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ONC is More Focused on HIE than EMR

Posted on July 3, 2012 I Written By

John Lynn is the Founder of the HealthcareScene.com blog network which currently consists of 10 blogs containing over 8000 articles with John having written over 4000 of the articles himself. These EMR and Healthcare IT related articles have been viewed over 16 million times. John also manages Healthcare IT Central and Healthcare IT Today, the leading career Health IT job board and blog. John is co-founder of InfluentialNetworks.com and Physia.com. John is highly involved in social media, and in addition to his blogs can also be found on Twitter: @techguy and @ehrandhit and LinkedIn.

I can’t remember where I heard or read this, but I remember that when I did it stuck with me and I knew I had to write about it. Here’s the comment someone made (sorry I can’t attribute it properly):

Frankly, ONC is more focused on info exchange than EMR in the long run.

That’s a pretty strong statement, and one I really can’t argue against. In fact, if ONC didn’t have $36 billion out there hanging on the terms meaningful use of a certified EHR, they’d probably be doing even more with HIE and less with EHR.

I think ONC should actually be applauded for many of the health information exchange initiatives that it’s been pushing forward. I think that the Direct Project (which I broadly include in health information exchange) is one of the most exciting things in healthcare exchange right now and ONC should take a lot of credit for making it happen. I’m still waiting for my friends who happen to be physicians to talk to me about using direct project. Then, I’ll know it’s really gone mainstream, but I think it shows such promise that one day they will be telling me about it.

Yes, as most of you know, I still somewhat begrudgingly wish that the EHR incentive money would have gone towards exchange of healthcare information instead of EHR. It would have incentivized something that doesn’t have natural physician incentives to adopt. Plus, an EHR would have been essential to really exchanging information if the “healthcare data exchange stimulus” money was executed properly. Then, market dynamics would determine EHR adoption to a much larger extent. Water under a bridge it seems, but maybe someone at ONC could scrape some money together to prove me wrong.

With all of that said, I think ONC wants the healthcare information flowing. They see EHR as a step towards that end, but that’s the end goal. We’ll just see if they have the tools and resources needed to see it through a midst all the other healthcare IT distractions.

Controlling Dreams With Free Dream:On App

Posted on I Written By

Katie Clark is originally from Colorado and currently lives in Utah with her husband and son. She writes primarily for Smart Phone Health Care, but contributes to several Health Care Scene blogs, including EMR Thoughts, EMR and EHR, and EMR and HIPAA. She enjoys learning about Health IT and mHealth, and finding ways to improve her own health along the way.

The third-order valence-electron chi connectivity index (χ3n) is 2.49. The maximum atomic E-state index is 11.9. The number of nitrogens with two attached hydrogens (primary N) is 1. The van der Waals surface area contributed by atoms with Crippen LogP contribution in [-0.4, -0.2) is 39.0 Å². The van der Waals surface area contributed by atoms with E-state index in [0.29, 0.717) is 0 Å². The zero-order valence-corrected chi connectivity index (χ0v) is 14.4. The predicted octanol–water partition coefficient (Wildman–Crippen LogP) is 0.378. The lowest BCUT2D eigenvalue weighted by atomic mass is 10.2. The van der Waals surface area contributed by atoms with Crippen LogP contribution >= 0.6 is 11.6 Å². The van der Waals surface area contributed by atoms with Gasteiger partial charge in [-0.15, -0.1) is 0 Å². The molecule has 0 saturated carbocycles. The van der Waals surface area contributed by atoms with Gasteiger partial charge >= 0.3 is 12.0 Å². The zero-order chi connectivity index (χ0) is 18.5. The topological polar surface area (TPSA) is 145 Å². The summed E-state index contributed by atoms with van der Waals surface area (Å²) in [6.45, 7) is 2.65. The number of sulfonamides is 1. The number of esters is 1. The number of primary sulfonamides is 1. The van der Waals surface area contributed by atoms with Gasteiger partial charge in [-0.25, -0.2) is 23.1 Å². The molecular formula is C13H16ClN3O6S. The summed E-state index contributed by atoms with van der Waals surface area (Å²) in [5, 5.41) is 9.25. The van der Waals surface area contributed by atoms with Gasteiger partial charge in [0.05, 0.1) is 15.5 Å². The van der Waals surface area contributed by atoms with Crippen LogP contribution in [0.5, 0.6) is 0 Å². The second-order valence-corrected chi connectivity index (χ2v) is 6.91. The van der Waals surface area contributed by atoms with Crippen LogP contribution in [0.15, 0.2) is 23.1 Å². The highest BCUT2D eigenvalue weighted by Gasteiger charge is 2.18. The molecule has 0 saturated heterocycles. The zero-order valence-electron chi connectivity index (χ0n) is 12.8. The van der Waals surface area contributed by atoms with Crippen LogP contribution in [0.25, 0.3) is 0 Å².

As I started to read David’s post about the Remee Sleep Mask last week to my husband, he mentioned that he had heard of app iPhone app that supposedly does the same thing. While it may not be as high-tech (and probably accurate in its job) as the sleep mask, there’s one alluring factor to it that makes me tempted to try it out: it is free.

The app is a “mass-participation experiment” that is trying to determine if it is indeed possible to control what you dream about. It basically does the same thing that the sleep mask does, but for a better description, Dream:On’s website provides this video that explains the premise behind how it works:

Although the music used in this is slightly strange, I think it sounds like a neat idea, if it actually works. As it mentions in the video briefly, it is a social experiemtn as well, because you can post your dreams to Facebook and Twitter, and indicate if any of your friends appeared in the dream. The app also features a “Dream Bank” where users are encouraged to write what the dream was about. I’m guessing that is to help the creators decide if the “soundscape” chosen affected the dream or not.

Another added feature is a “smart alarm” that “gently” sounds before the time you have selected, which apparently wakes the user up at “the optimum moment in order to leave you feeling refreshed and happy.” I don’t know about everyone else, but most of the time when I wake up, I’m feeling groggy, grumpy, and a little bit sick (having a 3-month-old that likes to wake up during the night tends to have that effect at times!), I wouldn’t mind trying that out.